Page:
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How To Make Thick Coconut Yogurt and Keep a Continuous Culture Thriving

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You are going to see a lot of new recipes featuring this rich and creamy coconut yogurt.

A collage of bowls of creamy coconut yogurt with text overlay.

I just can’t seem to get enough of this tangy, thick, fermented coconut yogurt. It is full of healthy satiating fats and great gut-friendly probiotics, plus it is completely dairy free! I love my raw cow’s milk yogurt but having a second creamy fermented yogurt is a lot of fun to work into new and exciting recipes. It’s also extremely easy to keep a continuous culture going so you will always have coconut yogurt on hand.

A bowl full of rich and creamy coconut yogurt.

Making Coconut Yogurt With Capsule Probiotics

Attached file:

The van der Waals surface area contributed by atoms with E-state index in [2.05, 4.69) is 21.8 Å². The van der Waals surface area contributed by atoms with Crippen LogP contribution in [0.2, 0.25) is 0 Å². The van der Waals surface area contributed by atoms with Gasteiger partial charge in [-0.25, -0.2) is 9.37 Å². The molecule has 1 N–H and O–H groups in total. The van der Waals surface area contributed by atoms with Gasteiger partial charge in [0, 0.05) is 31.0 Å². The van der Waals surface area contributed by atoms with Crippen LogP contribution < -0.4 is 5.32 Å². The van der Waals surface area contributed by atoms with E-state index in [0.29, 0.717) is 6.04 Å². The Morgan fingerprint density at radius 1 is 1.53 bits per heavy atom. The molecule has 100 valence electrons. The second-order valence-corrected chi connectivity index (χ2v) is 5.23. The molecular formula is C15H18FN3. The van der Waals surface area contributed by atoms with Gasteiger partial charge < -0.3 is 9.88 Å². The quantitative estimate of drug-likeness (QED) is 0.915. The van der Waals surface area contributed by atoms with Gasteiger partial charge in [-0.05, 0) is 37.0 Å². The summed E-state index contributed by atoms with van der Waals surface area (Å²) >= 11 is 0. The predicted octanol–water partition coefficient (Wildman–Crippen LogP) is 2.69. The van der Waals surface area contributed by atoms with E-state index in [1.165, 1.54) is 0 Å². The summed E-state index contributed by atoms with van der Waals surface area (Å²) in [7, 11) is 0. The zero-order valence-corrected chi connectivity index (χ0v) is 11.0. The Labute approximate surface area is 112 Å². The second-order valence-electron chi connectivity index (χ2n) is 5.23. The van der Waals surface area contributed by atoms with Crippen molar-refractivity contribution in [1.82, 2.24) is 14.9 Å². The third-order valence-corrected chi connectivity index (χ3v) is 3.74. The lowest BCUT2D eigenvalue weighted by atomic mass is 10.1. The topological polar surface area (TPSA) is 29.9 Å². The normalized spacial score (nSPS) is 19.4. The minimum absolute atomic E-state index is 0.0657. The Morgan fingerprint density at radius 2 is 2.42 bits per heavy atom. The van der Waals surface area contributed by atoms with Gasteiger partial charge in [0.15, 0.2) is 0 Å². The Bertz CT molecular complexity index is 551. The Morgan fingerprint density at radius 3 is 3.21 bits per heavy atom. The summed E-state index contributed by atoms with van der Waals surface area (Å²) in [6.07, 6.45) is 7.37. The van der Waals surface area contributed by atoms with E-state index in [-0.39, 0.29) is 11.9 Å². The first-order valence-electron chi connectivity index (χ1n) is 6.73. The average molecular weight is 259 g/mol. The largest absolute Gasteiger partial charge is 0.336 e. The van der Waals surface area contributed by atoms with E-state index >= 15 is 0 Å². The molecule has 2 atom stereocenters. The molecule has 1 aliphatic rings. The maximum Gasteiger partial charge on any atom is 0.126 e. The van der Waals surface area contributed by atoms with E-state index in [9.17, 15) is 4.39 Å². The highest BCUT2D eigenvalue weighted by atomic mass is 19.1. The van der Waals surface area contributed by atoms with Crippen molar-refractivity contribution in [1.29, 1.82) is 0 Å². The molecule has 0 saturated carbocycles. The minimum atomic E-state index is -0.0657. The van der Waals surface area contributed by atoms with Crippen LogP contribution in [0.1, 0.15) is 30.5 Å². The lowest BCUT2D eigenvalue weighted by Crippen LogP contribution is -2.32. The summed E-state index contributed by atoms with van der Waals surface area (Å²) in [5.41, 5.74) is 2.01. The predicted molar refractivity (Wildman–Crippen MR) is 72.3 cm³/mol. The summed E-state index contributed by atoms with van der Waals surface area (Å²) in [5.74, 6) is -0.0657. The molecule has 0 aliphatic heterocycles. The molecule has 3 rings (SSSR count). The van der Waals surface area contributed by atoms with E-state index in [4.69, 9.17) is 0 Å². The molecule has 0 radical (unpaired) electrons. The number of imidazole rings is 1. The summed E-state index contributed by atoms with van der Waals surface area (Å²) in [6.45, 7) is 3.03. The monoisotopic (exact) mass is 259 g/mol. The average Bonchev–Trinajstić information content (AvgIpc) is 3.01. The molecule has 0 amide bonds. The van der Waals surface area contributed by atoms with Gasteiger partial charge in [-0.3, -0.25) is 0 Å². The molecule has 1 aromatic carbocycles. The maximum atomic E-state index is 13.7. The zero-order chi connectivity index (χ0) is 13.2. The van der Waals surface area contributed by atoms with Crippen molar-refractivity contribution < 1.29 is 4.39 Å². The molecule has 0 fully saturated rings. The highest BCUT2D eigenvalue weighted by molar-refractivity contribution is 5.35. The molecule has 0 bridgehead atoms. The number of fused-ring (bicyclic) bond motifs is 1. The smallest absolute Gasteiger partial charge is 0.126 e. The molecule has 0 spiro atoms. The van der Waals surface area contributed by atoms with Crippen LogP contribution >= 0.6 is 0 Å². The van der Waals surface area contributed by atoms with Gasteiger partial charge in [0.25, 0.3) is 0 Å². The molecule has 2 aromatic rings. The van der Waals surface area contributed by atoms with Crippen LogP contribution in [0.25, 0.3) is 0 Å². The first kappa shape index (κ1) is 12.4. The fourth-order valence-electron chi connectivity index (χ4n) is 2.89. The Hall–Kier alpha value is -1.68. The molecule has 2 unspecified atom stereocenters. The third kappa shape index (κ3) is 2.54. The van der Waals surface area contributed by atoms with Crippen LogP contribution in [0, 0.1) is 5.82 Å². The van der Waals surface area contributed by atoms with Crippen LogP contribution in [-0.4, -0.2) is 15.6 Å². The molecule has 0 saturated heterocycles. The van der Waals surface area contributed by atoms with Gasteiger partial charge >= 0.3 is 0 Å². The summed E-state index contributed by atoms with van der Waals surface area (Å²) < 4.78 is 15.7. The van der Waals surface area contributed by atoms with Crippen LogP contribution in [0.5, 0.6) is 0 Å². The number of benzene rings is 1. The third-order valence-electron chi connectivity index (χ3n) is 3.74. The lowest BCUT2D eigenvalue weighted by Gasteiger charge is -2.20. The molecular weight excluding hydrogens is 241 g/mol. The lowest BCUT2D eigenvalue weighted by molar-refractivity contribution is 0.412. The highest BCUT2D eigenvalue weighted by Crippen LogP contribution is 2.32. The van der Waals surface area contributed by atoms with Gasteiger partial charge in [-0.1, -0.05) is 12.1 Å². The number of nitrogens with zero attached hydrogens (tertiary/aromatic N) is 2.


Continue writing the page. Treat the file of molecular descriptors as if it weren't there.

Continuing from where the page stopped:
I’ve tried the capsulated probiotic method for making coconut yogurt and never had great success. The yogurt was always runny and never got the effervescence of the store-bought coconut yogurts.

So inevitably I was buying the expensive, tangy, beautiful little glass jars of sparkly cultured coconut yogurt from the health food store.

and then it hit me…

I decided to try using the store-bought coconut yogurt as a starter. I have had great success using store-bought yogurt to culture raw milk so why not coconut milk!

A close look at the thick and creamy texture of this fermented coconut yogurt.

Using and Maintaining a Strong Culture